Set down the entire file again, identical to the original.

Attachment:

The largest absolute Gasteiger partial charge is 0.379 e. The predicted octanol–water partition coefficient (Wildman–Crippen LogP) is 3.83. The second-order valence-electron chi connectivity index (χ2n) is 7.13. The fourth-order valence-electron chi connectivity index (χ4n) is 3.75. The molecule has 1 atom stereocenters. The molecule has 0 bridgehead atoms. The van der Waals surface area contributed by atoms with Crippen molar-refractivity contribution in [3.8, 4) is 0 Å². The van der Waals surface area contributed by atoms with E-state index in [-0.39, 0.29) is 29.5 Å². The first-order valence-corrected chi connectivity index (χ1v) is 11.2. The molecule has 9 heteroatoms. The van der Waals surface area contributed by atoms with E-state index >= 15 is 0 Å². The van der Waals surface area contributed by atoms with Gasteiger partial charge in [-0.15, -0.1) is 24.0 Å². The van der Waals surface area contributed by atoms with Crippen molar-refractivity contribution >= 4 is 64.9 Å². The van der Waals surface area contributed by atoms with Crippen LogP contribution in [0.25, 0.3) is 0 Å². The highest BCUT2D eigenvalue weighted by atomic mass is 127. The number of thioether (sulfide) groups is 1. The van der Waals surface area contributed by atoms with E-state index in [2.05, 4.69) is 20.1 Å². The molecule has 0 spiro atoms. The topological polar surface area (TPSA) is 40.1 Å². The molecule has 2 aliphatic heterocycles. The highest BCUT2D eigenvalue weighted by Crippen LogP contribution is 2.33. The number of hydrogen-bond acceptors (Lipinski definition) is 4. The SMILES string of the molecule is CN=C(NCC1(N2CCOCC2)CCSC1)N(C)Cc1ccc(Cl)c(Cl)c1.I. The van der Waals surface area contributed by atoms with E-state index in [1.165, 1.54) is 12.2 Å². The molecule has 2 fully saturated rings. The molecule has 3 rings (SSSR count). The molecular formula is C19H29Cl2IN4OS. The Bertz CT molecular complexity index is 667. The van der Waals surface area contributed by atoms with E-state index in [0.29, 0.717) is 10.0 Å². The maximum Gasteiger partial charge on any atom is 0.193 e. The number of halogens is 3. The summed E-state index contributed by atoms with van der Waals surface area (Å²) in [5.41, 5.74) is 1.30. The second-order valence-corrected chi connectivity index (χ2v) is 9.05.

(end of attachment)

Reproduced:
The largest absolute Gasteiger partial charge is 0.379 e. The predicted octanol–water partition coefficient (Wildman–Crippen LogP) is 3.83. The second-order valence-electron chi connectivity index (χ2n) is 7.13. The fourth-order valence-electron chi connectivity index (χ4n) is 3.75. The molecule has 1 atom stereocenters. The molecule has 0 bridgehead atoms. The van der Waals surface area contributed by atoms with Crippen molar-refractivity contribution in [3.8, 4) is 0 Å². The van der Waals surface area contributed by atoms with E-state index in [-0.39, 0.29) is 29.5 Å². The first-order valence-corrected chi connectivity index (χ1v) is 11.2. The molecule has 9 heteroatoms. The van der Waals surface area contributed by atoms with E-state index >= 15 is 0 Å². The van der Waals surface area contributed by atoms with Gasteiger partial charge in [-0.15, -0.1) is 24.0 Å². The van der Waals surface area contributed by atoms with Crippen molar-refractivity contribution >= 4 is 64.9 Å². The van der Waals surface area contributed by atoms with Crippen LogP contribution in [0.25, 0.3) is 0 Å². The highest BCUT2D eigenvalue weighted by atomic mass is 127. The number of thioether (sulfide) groups is 1. The van der Waals surface area contributed by atoms with E-state index in [2.05, 4.69) is 20.1 Å². The molecule has 0 spiro atoms. The topological polar surface area (TPSA) is 40.1 Å². The molecule has 2 aliphatic heterocycles. The highest BCUT2D eigenvalue weighted by Crippen LogP contribution is 2.33. The number of hydrogen-bond acceptors (Lipinski definition) is 4. The SMILES string of the molecule is CN=C(NCC1(N2CCOCC2)CCSC1)N(C)Cc1ccc(Cl)c(Cl)c1.I. The van der Waals surface area contributed by atoms with E-state index in [1.165, 1.54) is 12.2 Å². The molecule has 2 fully saturated rings. The molecule has 3 rings (SSSR count). The molecular formula is C19H29Cl2IN4OS. The Bertz CT molecular complexity index is 667. The van der Waals surface area contributed by atoms with E-state index in [0.29, 0.717) is 10.0 Å². The maximum Gasteiger partial charge on any atom is 0.193 e. The number of halogens is 3. The summed E-state index contributed by atoms with van der Waals surface area (Å²) in [5.41, 5.74) is 1.30. The second-order valence-corrected chi connectivity index (χ2v) is 9.05.